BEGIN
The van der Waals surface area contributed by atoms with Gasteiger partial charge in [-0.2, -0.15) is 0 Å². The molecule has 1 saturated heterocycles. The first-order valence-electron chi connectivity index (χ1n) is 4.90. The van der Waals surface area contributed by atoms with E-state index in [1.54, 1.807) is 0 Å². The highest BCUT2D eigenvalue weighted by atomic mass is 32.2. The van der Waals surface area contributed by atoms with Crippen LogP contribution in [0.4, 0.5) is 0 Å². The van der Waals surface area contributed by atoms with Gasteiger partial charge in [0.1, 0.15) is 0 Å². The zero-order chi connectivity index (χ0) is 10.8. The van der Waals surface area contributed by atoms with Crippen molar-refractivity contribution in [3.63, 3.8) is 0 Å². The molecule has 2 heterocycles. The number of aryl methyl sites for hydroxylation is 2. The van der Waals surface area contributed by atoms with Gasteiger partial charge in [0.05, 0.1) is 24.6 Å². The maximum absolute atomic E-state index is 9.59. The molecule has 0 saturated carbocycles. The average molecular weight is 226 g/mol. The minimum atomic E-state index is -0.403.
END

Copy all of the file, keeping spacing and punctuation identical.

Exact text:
The van der Waals surface area contributed by atoms with Gasteiger partial charge in [-0.2, -0.15) is 0 Å². The molecule has 1 saturated heterocycles. The first-order valence-electron chi connectivity index (χ1n) is 4.90. The van der Waals surface area contributed by atoms with E-state index in [1.54, 1.807) is 0 Å². The highest BCUT2D eigenvalue weighted by atomic mass is 32.2. The van der Waals surface area contributed by atoms with Crippen LogP contribution in [0.4, 0.5) is 0 Å². The van der Waals surface area contributed by atoms with Gasteiger partial charge in [0.1, 0.15) is 0 Å². The zero-order chi connectivity index (χ0) is 10.8. The van der Waals surface area contributed by atoms with Crippen molar-refractivity contribution in [3.63, 3.8) is 0 Å². The molecule has 2 heterocycles. The number of aryl methyl sites for hydroxylation is 2. The van der Waals surface area contributed by atoms with Gasteiger partial charge in [0.05, 0.1) is 24.6 Å². The maximum absolute atomic E-state index is 9.59. The molecule has 0 saturated carbocycles. The average molecular weight is 226 g/mol. The minimum atomic E-state index is -0.403.